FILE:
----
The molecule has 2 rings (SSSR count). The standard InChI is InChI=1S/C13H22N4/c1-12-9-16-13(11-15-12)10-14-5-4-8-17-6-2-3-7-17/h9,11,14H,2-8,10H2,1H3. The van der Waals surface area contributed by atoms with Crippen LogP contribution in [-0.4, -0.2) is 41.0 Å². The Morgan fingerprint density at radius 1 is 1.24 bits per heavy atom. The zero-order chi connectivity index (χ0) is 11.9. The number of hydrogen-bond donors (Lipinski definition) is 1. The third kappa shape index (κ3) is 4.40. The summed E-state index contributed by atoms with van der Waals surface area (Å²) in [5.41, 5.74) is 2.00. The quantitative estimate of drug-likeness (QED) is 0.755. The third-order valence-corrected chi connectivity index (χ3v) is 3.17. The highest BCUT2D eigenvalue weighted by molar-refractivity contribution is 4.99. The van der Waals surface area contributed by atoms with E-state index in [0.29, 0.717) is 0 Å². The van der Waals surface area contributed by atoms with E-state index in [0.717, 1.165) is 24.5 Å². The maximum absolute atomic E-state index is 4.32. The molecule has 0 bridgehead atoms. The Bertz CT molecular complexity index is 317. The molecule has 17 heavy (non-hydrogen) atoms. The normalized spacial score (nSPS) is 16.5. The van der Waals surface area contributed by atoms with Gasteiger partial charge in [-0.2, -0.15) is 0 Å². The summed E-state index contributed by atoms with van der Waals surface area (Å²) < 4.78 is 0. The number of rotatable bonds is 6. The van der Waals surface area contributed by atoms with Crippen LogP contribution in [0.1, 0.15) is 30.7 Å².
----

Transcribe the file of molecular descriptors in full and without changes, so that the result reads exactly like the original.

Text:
The molecule has 2 rings (SSSR count). The standard InChI is InChI=1S/C13H22N4/c1-12-9-16-13(11-15-12)10-14-5-4-8-17-6-2-3-7-17/h9,11,14H,2-8,10H2,1H3. The van der Waals surface area contributed by atoms with Crippen LogP contribution in [-0.4, -0.2) is 41.0 Å². The Morgan fingerprint density at radius 1 is 1.24 bits per heavy atom. The zero-order chi connectivity index (χ0) is 11.9. The number of hydrogen-bond donors (Lipinski definition) is 1. The third kappa shape index (κ3) is 4.40. The summed E-state index contributed by atoms with van der Waals surface area (Å²) in [5.41, 5.74) is 2.00. The quantitative estimate of drug-likeness (QED) is 0.755. The third-order valence-corrected chi connectivity index (χ3v) is 3.17. The highest BCUT2D eigenvalue weighted by molar-refractivity contribution is 4.99. The van der Waals surface area contributed by atoms with E-state index in [0.29, 0.717) is 0 Å². The van der Waals surface area contributed by atoms with E-state index in [0.717, 1.165) is 24.5 Å². The maximum absolute atomic E-state index is 4.32. The molecule has 0 bridgehead atoms. The Bertz CT molecular complexity index is 317. The molecule has 17 heavy (non-hydrogen) atoms. The normalized spacial score (nSPS) is 16.5. The van der Waals surface area contributed by atoms with Gasteiger partial charge in [-0.2, -0.15) is 0 Å². The summed E-state index contributed by atoms with van der Waals surface area (Å²) < 4.78 is 0. The number of rotatable bonds is 6. The van der Waals surface area contributed by atoms with Crippen LogP contribution in [0.1, 0.15) is 30.7 Å².